Hacking Team at Zandvlei Nature Reserve – September 2017.

This is a working relationship with the City of Cape Town and the Zandvlei Trust.

Blue sky with cool air and a moderate SE wind. A beautiful spring day. The estuary mouth was still open. The flowers were beautiful in the middle section of the Old Boyes Drive section of the Reserve. A general comment – the vegetation om the mountain side looks to be well adapted to the weather pattern of low rainfall. Plenty of new growth and species present. We removed more seedlings from the burnt area which has proved to be beneficial in that many species have come up this year. Found a new species of mushroom Coprinus picaceus Magpie inkcap – new species. Also Knowltonia vesicoria – Brandblaar is in flower. First time Robin has seen the species here in flower. The section where the burst water pipe cut a furrow down the slope has been covered by buffalo grass predominately. I nearly stood on a small (30cm) brown snake sunning itself out of the wind in this area. Possibly a house snake? We have seen mole snakes and a cape cobra in this area in the past.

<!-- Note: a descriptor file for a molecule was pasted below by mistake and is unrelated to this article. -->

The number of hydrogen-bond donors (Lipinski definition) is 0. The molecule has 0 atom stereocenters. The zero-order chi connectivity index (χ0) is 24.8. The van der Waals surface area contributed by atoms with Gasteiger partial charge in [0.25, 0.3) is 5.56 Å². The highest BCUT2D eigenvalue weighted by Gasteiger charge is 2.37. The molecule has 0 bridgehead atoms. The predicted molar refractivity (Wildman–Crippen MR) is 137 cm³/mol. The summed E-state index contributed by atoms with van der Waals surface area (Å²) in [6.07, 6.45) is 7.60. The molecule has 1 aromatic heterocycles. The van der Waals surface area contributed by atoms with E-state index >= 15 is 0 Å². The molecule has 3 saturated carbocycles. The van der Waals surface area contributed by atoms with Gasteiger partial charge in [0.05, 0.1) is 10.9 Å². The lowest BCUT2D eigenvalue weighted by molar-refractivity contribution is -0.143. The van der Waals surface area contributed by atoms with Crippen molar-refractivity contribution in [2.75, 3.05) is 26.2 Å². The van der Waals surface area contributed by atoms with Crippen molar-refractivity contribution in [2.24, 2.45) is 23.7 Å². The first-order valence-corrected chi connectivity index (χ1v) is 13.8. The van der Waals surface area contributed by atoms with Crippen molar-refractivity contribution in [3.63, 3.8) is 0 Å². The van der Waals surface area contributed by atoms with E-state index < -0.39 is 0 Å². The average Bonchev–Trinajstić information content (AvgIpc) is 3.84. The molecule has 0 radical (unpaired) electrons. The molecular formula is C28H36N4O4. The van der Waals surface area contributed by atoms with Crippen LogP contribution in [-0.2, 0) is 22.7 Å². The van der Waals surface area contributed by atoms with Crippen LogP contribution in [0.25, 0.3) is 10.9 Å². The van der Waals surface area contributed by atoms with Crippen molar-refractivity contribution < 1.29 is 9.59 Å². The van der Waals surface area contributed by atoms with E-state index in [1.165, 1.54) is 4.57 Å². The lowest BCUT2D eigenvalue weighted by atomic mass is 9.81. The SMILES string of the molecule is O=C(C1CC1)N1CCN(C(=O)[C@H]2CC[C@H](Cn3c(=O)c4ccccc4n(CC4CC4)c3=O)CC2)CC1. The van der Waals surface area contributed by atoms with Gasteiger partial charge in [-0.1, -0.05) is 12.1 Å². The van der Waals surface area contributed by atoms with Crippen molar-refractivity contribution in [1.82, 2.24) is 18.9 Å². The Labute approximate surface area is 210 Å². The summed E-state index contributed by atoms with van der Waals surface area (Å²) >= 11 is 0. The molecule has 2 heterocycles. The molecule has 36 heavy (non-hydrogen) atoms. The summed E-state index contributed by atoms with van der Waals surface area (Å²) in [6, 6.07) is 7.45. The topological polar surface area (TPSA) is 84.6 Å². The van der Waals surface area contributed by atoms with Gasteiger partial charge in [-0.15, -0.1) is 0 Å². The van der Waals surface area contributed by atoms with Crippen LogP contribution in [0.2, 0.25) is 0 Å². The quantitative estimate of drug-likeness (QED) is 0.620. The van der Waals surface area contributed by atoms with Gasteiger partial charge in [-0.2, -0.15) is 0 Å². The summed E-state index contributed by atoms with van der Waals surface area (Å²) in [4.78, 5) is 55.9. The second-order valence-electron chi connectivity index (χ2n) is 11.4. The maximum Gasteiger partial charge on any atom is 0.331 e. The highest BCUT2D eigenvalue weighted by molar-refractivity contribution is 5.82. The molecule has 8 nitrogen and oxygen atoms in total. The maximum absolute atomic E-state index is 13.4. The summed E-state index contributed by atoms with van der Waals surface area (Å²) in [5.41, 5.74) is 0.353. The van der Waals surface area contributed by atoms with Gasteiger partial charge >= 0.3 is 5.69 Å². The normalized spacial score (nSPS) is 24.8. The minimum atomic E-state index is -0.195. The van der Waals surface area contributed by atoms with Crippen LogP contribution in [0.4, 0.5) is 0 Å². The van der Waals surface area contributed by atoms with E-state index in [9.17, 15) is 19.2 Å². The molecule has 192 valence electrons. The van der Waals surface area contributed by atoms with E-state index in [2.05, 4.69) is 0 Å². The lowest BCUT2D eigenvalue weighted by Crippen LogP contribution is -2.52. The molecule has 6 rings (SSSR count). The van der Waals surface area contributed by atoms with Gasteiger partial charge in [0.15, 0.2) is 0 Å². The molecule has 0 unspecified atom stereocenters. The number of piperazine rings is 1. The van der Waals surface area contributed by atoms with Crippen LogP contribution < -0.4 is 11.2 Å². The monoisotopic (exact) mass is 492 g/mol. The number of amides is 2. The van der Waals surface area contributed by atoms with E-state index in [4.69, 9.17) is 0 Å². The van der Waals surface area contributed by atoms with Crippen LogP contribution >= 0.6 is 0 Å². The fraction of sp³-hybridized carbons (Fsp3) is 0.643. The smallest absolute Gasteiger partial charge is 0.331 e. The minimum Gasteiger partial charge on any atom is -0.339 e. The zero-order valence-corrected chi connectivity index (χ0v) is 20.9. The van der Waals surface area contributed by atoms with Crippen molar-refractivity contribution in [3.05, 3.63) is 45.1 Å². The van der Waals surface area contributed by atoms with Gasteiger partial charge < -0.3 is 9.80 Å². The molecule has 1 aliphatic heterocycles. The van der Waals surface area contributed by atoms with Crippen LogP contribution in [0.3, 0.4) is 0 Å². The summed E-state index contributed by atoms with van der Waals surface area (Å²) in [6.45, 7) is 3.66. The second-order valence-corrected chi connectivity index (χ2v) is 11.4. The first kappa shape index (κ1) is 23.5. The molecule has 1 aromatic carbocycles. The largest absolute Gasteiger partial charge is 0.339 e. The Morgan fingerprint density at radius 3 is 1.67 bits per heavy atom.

Bert was again chased away from the lower section by the same traffic officer. He is trying to cut down a large Manatoka tree on the vertical slope of the Reserve, above the Muizenberg traffic dept.
Robin pulled out lots more honey suckle creeper. I pulled Port Jackson and Australian Myrtle seedlings in the burnt section and Barry did a roving tour cutting down what he found.

The pavement on the top section in Cap Michel Close “had planted” sisal plants as a verge garden. They have been pulled out and thrown down the slope. The root systems have damaged the tarred pavement in places. Just below there are 3 large pin cushion trees in flower and look in good health.

Looks like “a buldozer has been up the Reserve slope” next to the Colona Castle. The Reserve Manager supplied some trees and the load of mulch pondweed from the vlei. Agreement is that after about 2 years growth Reserve staff will cut down the Manatoka trees which were planted for a wind break by Colona Castle.

Predominant birds were Redwinged Starlings. Sunbirds, Robins Bulbuls, Sparrows, Prinias and 3 species of doves were present. No butterflies present. Variety of small caterpillars and grasshoppers and catidids are present. Photographed (poor quality) a small golden brown woolly bee type fly sucking nectar from a flower. Maybe a Psilodera valida but with longer body hair.



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